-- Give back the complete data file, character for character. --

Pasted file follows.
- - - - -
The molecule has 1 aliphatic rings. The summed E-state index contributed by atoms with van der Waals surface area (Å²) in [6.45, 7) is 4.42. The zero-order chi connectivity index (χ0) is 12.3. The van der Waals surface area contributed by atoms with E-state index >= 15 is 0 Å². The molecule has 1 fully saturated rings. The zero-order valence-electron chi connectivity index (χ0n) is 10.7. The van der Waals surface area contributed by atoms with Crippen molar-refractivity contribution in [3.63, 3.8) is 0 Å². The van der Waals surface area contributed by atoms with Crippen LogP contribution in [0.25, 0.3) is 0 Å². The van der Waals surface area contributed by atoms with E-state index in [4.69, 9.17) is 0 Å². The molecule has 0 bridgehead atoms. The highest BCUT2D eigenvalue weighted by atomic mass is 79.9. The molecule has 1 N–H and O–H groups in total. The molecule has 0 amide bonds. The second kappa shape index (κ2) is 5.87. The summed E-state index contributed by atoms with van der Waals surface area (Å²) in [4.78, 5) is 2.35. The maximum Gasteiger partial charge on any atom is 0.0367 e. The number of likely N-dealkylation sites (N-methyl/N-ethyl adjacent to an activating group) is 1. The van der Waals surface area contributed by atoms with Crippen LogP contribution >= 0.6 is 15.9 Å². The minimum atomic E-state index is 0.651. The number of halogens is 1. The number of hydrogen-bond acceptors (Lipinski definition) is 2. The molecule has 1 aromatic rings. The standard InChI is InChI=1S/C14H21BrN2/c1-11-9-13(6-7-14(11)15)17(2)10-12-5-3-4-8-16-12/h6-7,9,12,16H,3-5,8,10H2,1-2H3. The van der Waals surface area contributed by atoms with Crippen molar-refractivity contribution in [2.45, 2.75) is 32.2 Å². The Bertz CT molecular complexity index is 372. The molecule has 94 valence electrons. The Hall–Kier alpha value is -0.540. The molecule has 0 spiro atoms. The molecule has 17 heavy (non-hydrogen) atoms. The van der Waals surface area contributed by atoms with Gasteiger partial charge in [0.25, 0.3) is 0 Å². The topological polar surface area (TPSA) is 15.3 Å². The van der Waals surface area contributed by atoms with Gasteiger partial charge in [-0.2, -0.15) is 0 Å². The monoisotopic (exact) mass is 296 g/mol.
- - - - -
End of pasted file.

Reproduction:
The molecule has 1 aliphatic rings. The summed E-state index contributed by atoms with van der Waals surface area (Å²) in [6.45, 7) is 4.42. The zero-order chi connectivity index (χ0) is 12.3. The van der Waals surface area contributed by atoms with E-state index >= 15 is 0 Å². The molecule has 1 fully saturated rings. The zero-order valence-electron chi connectivity index (χ0n) is 10.7. The van der Waals surface area contributed by atoms with Crippen molar-refractivity contribution in [3.63, 3.8) is 0 Å². The van der Waals surface area contributed by atoms with Crippen LogP contribution in [0.25, 0.3) is 0 Å². The van der Waals surface area contributed by atoms with E-state index in [4.69, 9.17) is 0 Å². The molecule has 0 bridgehead atoms. The highest BCUT2D eigenvalue weighted by atomic mass is 79.9. The molecule has 1 N–H and O–H groups in total. The molecule has 0 amide bonds. The second kappa shape index (κ2) is 5.87. The summed E-state index contributed by atoms with van der Waals surface area (Å²) in [4.78, 5) is 2.35. The maximum Gasteiger partial charge on any atom is 0.0367 e. The number of likely N-dealkylation sites (N-methyl/N-ethyl adjacent to an activating group) is 1. The van der Waals surface area contributed by atoms with Crippen LogP contribution >= 0.6 is 15.9 Å². The minimum atomic E-state index is 0.651. The number of halogens is 1. The number of hydrogen-bond acceptors (Lipinski definition) is 2. The molecule has 1 aromatic rings. The standard InChI is InChI=1S/C14H21BrN2/c1-11-9-13(6-7-14(11)15)17(2)10-12-5-3-4-8-16-12/h6-7,9,12,16H,3-5,8,10H2,1-2H3. The van der Waals surface area contributed by atoms with Crippen molar-refractivity contribution in [2.45, 2.75) is 32.2 Å². The Bertz CT molecular complexity index is 372. The molecule has 94 valence electrons. The Hall–Kier alpha value is -0.540. The molecule has 0 spiro atoms. The molecule has 17 heavy (non-hydrogen) atoms. The van der Waals surface area contributed by atoms with Gasteiger partial charge in [0.25, 0.3) is 0 Å². The topological polar surface area (TPSA) is 15.3 Å². The van der Waals surface area contributed by atoms with Gasteiger partial charge in [-0.2, -0.15) is 0 Å². The monoisotopic (exact) mass is 296 g/mol.